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Re: How therapists think or feel (trigger) daisym

Posted by alexandra_k on October 8, 2005, at 20:55:17

In reply to How therapists think or feel (trigger), posted by daisym on October 8, 2005, at 20:26:17

> I've been researching again -- I do this when I'm lost and looking for answers.

me too :-)

> I wish someone would tell me where they are hidden.

yes, oh yes.
what i found...
well... i found psychodynamic theorists first. that was useful to me because the first thing i wanted to know was: why the hell are clinicians so damned judgemental? and so i found the answer right there. because of the theory. the intentions they attribute to the client. the 'real reasons' they attribute to the clients words / behaviours.

i'm sure that not all psychodynamic theory is like this but i do have to say that based on what i have read... a fair chunk of it is.

i was reading books mostly. and journal articles, yeah, but i wasn't database searching and thus i had to search the stacks manually to find journal articles. what that meant... was that i found books mostly. and they tended to be older... and same goes for the journal articles, i guess.

i hope that current theory isn't as judgemental as i found past theory to be...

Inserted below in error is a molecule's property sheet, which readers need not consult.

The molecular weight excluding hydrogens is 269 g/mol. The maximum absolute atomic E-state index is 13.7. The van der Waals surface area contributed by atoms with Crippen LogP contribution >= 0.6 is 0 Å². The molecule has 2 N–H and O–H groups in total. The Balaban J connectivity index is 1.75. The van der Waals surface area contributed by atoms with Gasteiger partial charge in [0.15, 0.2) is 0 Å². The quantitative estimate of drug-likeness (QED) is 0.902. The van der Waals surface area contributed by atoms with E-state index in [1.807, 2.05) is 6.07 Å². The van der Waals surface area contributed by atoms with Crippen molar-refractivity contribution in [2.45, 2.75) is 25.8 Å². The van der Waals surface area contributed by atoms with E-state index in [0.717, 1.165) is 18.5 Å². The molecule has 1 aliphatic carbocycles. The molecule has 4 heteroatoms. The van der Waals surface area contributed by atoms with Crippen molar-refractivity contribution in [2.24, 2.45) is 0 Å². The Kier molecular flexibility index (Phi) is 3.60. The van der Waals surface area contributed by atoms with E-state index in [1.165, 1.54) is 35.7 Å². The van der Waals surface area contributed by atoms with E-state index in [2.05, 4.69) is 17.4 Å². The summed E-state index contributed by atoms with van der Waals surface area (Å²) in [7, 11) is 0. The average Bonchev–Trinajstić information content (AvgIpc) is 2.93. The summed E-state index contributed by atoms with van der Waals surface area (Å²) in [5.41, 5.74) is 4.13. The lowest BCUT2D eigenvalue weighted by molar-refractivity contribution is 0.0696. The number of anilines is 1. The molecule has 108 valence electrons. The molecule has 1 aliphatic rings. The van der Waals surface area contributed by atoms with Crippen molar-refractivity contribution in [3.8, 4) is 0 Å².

truth be told, there is still a lot of judgement and assumptions out there...

with respect to suicide...
i'd say that linehan is a pretty good source.
because she started out being interested in suicide and parasuicidal behaviour (si) and from there became interested in borderline personality disorder because that was the clincial population that seemed to have most of the chronic suicidal ideators.

it is my personal belief that she is revolutionary... because she refrains from negative judgement and assumption of malevolent (or otherwise perverted) intent.

and so you might find some answers there...

at least... i did.

> What strikes me is that a lot of the literature talked about how therapist can grow to resent this aspect of their job and the individual patients who pose a risk of attempt or completion... There was one article that talked about how a therapist might go over board to prove caring because they really feel angry and are masking that.

I think that is reaction formation? When people have the opposite emotion to what they are 'really' having?

> So, how do we (the patients) know which is true?

hmm. how does the therapist know which is true?

>How do you know how honest to really be?

well... i would say that if the therapist felt angry with me for being honest then i would pick up on that and i wouldn't feel safe disclosing. if i had the option... i guess i'd find myself another therapist.
i would say that if the therapist seemed very caring etc but really felt angry with me... well... i guess how i'd describe that is to say that they feel angry because they feel POWERLESS. that that is where the anger is really coming from. and that they know that it is inappropriate (and ultimately unhelpful to the client) to express that (and they probably feel a little guilty about feeling that way anyways) and thus they try and help the patient the best way they know how. ie. by caring for them.